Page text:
Too Many People. Too Much Noise

Can't cope with too much noiseThis is Boris, a delightful five-year-old Miniature Daschund. He is a little shy, a sensitive soul. Delightful.

Boris has had a big upheavel in his life. A couple of weeks ago they moved into a large house with a swimming pool.

Too many people and too much noise

Boris has become very upset and barking when friends come to the house. The two sons naturally want to invite their friends round for a swim. They are young adult males, making too much noise for Boris, playing ball, shouting, splashing and maybe teasing him.

By the pool Boris goes wild, barking, panting and drooling. His lady owner is becoming increasingly stressed with the situation – which he will be picking up on.

Poor little dog.

Boris has always been excitable when people arrive, but was fine with me because nobody took much notice of him. I could read an underlying anxiety, however, and he needs to be treated gently and quietly.

One big problem is that guests, especially with a bit of social alcohol in them, ignore instructions! They will wind up the dog – maybe unintentionally – doing the very opposite of what they have been asked.

In the past, Christmases have been similar – with large numbers of people, too much noise, wrapping paper, excitement and alcohol. Boris would more or less panic – constantly barking. If he is shut away, he continues the constant barking. Stress builds up in a dog and he can be left, for several days, in a state – unwinding.

After a short bark when I walked in, Boris didn’t bark once when I was there, showing he would be fine if all the humans acted in a certain way.

The family will all work together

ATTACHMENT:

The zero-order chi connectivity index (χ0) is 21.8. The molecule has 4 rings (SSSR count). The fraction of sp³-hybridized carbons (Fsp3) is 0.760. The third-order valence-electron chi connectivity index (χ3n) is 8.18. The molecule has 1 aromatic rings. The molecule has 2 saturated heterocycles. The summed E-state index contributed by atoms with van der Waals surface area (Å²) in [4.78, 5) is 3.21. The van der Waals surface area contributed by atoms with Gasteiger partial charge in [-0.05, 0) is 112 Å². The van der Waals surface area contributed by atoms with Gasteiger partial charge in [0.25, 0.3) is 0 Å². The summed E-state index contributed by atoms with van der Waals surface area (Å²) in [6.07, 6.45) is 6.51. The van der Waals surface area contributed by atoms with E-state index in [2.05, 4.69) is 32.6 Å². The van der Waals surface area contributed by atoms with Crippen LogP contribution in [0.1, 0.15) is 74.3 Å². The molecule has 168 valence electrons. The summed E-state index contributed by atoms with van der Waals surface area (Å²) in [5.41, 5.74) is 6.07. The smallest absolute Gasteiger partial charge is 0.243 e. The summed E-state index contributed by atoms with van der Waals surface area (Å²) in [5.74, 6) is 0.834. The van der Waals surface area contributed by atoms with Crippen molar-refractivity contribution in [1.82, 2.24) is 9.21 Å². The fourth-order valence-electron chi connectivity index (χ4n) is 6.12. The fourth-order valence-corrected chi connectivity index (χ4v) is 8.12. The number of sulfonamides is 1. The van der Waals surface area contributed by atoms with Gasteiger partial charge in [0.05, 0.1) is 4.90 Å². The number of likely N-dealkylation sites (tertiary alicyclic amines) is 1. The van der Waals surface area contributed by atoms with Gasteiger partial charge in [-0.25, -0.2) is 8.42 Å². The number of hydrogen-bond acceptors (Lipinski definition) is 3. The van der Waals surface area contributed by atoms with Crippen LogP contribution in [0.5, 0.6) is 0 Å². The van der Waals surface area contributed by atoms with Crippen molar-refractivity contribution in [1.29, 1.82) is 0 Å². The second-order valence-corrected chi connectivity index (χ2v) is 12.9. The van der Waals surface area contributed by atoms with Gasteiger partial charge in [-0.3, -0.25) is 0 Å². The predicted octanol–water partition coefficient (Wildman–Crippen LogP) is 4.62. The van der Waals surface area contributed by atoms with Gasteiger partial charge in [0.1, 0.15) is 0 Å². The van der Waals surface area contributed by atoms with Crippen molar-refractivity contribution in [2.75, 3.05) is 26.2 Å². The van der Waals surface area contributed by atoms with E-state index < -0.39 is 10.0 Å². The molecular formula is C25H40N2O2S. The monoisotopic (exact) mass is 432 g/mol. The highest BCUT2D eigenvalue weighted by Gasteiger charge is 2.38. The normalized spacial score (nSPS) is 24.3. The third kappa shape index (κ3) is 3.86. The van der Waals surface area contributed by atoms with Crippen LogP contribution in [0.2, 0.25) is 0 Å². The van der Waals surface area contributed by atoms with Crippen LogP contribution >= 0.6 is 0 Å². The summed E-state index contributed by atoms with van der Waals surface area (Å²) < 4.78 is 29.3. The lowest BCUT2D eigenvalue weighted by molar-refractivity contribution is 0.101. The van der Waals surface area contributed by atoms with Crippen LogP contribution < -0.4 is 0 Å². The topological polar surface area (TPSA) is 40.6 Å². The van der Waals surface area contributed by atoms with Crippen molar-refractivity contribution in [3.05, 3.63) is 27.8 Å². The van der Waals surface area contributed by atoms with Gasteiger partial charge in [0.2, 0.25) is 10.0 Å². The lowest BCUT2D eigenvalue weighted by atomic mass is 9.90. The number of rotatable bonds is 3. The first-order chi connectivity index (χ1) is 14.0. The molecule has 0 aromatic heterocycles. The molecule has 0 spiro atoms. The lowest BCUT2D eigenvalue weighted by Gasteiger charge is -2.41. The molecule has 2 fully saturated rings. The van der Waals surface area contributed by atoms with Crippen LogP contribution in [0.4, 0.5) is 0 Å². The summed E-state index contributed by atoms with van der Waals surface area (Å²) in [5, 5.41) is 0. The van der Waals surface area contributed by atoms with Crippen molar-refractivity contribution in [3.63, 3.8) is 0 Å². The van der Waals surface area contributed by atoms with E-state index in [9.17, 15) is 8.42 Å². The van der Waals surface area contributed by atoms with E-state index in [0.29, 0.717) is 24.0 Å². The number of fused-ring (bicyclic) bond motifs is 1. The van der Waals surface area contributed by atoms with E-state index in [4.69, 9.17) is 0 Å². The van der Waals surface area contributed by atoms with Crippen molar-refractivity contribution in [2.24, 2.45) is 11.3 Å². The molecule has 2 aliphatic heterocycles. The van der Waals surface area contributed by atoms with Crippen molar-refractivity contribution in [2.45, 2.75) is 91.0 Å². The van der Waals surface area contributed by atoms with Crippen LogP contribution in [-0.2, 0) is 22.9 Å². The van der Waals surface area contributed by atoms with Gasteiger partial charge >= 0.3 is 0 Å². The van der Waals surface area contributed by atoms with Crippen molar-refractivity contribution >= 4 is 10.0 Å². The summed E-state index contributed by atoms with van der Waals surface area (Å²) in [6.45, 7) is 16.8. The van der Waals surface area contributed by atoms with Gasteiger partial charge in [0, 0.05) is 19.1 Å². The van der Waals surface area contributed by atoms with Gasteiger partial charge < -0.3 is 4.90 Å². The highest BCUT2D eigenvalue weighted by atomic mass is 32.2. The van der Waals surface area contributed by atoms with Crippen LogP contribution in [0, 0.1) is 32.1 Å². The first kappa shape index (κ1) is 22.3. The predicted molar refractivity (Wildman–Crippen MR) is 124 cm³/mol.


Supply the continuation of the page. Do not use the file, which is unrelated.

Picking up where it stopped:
The whole family will work together to insist that guests comply. It seems that it’s people playing with a ball that fires him up the most (he is somewhat ball obsessed), so while he is about there should, for now, be no ball play. He needs to be desensitised gradually to swimming pool noises, with the lady taking him safely further away from too much noise, to the front of the house, and then working on gradually getting him nearer.

Boris also needs to learn to be left happily alone, somewhere quiet and safe. He could then sleep through it all, out of the way in the kitchen.

It’s natural for a dog to vocalise in play (after all, the humans are making a lot of noise!), but it affects him psychologically to get into quite such a state; because of his barking, the people, too, become stressed, frustrated and cross.

They now have a better understanding of Boris and will work together to help him.

Troubled Jack Russell

Jack Russell Jack;s tummy is red and sore from compulsive licking himself

Jack

Jack Russell Jill is sitting in her bed

Jill

Little Jack is ten years old and lives with Jill who is also ten.

They are both very good little dogs as far as obedience is concerned, but both, Jack in particular, is troubled. Although both dogs have a very good life with a loving and sensible owner, it is possible that something in the past is overshadowing their present life, because their change in behaviour coincided with that particular time.

Jack is unsettled and this is manifesting itself in regularly marking and peeing indoors, in growling when he is made to do something and by compulsively licking himself. There are one or two people he is scared of to the point of aggression.

He looks relaxed on the right, as he was when I took the photo, but one can see his red and sore front due to the obsessive licking.

Jill also is stressed but to a lesser extent. They may be left alone for a long time and bark and cry intermittently throughout the day.

Jack and Jill at peace

Jack and Jill